Book Review: “Oil Crisis in Iran: From Nationalism to Coup d’Etat” by Ervand Abrahamian

“Oil Crisis in Iran: From Nationalism to Coup d’Etat” – Book cover (Image retrieved from Cambridge University Press website).

The United States, together with the United Kingdom, played a decisive role in the overthrow of Iran’s nationalist prime minister Mohammad Mossadegh in August 1953. The decision to externally intervene in Iranian politics in such a dramatic fashion, which reinstalled Mohammad Reza Shah as a ruler with broadly increased powers, was largely motivated by the nationalization of the country’s oil industry under Mossadegh in May 1951. These are the two key findings presented by Iranian-American historian Ervand Abrahamian, Professor Emeritus of History at Baruch College and the Graduate Center in the City University of New York, in his recently published book “Oil Crisis in Iran: From Nationalism to Coup d’Etat.”

US and British efforts were indispensable for the coup to succeed.

The first insight is by no means a new one. To be sure, there is a fair dose of articles arguing that it was mainly Iranian soldiers, police forces, and clerics that were responsible for Mossadegh’s downfall.[i] This notwithstanding, a well-established body of scholarship has by now demonstrated that US and British efforts were indispensable for the coup to succeed. As historian and expert on the 1953 coup Mark J. Gasiorowski has written, British activities “were largely responsible for the gradual erosion of Mosaddeq’s base of support” while “the coup could not have occurred at the time and in the manner it did without considerable U.S. assistance.”[ii] After October 1952, when Tehran broke diplomatic relations with London, it was mainly U.S. operatives on the ground who continued the British-initiated efforts to pressure Mossadegh, eventually bringing about the prime minister’s overthrow. One of these CIA operatives was Kermit Roosevelt, grandson of US president Theodore Roosevelt. Upon his return from a short exile in Rome after the first attempt to overthrow Mossadegh had failed days before, Mohammad Reza Shah told the CIA official of notable pedigree: “I owe my throne to God, my people, my army–and to you!”.[iii]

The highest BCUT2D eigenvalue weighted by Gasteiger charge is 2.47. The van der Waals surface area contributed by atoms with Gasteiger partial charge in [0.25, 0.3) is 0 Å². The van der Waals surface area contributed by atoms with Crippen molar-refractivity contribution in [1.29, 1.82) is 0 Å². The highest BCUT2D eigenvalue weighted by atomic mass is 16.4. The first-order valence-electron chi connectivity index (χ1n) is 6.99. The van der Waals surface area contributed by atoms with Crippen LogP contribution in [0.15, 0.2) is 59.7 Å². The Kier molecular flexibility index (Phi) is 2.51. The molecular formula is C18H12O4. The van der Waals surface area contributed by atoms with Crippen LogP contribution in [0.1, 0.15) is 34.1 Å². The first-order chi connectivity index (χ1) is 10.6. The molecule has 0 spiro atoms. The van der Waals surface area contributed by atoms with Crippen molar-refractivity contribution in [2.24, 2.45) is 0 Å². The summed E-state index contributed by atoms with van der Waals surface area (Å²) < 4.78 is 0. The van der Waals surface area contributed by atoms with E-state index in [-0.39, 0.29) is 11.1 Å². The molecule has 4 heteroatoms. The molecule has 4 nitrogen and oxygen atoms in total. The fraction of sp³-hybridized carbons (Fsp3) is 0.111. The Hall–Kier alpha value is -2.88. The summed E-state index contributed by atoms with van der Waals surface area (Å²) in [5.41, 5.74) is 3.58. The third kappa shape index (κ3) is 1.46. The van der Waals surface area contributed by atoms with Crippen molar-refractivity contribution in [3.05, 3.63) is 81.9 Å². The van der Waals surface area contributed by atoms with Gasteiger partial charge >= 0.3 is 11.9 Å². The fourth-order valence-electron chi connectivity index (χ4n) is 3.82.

If the key role of Washington and London in the 1953 coup is well-established, this is partly because of Abrahamian’s previous book on the topic, “The Coup: 1953, the CIA, and the Roots of Modern U.S.-Iranian Relations”, published in 2013.[iv] The added value of “Oil Crisis in Iran” regarding the role of foreign actors in the coup is to be found in Abrahamian’s new and careful study of around 1,000 pages declassified in 2017 by the US State Department–as of today, some files continue to be hidden from the public, reportedly because of British pressure.[v]

The plan contained four elements: a propaganda campaign against the government, organized economic pressure on Iran, the dispatch of a US emissary to convince the Shah of the necessity of a coup, and instructions to design a plan of action for the compliant General Fazlollah Zahedi to replace Mossadegh.

The newly declassified documents strengthen Abrahamian’s previous theses on the coup and shed new light on the specifics of the US’ interference. One of these key documents, initially released in 2013 with around one third of its content redacted, is the CIA directive to overthrow Mossadegh, formally entitled “Campaign to Install Pro-Western Government in Iran.”[vi] The plan, finally released almost in its entirety in 2017, contained four elements: a propaganda campaign against the government, organized economic pressure on Iran, the dispatch of a US emissary to convince the Shah of the necessity of a coup, and instructions to design a plan of action for the compliant General Fazlollah Zahedi to replace Mossadegh as prime minister after his overthrow.[vii]

One of the details emerging from the study of the recently released files is that, contrary to what many had previously thought, Washington was fully on board with the idea of deposing Mossadegh prior to Dwight D. Eisenhower’s inauguration as president of the United States in January 1953. Abrahamian notes that “the coup came as a result of policies initiated under Truman well before the advent of the Eisenhower administration.”[viii]

What led Washington and London to depose Mossadegh was not fear of communism the protection of the economic interests endangered by the prime minister’s nationalization of the oil industry.


The second key insight of Abrahamian’s book, and one that is more novel than the role of the United States and the United Kingdom in the coup, concerns the motivations of these two countries in interfering in Iran. The conventional approach to the coup argues that “the United States feared Iran to be at risk of falling behind the Iron Curtain.”[ix] It considers that US behavior regarding Iran was based on “the grip of anti-Soviet paranoia that had taken hold of Washington.”[x] Abrahamian opposes this conventional analysis. The British-Iranian historian convincingly argues that what led Washington and London to depose Mossadegh was not fear of communism spreading in Iran and coming to dominate the national government.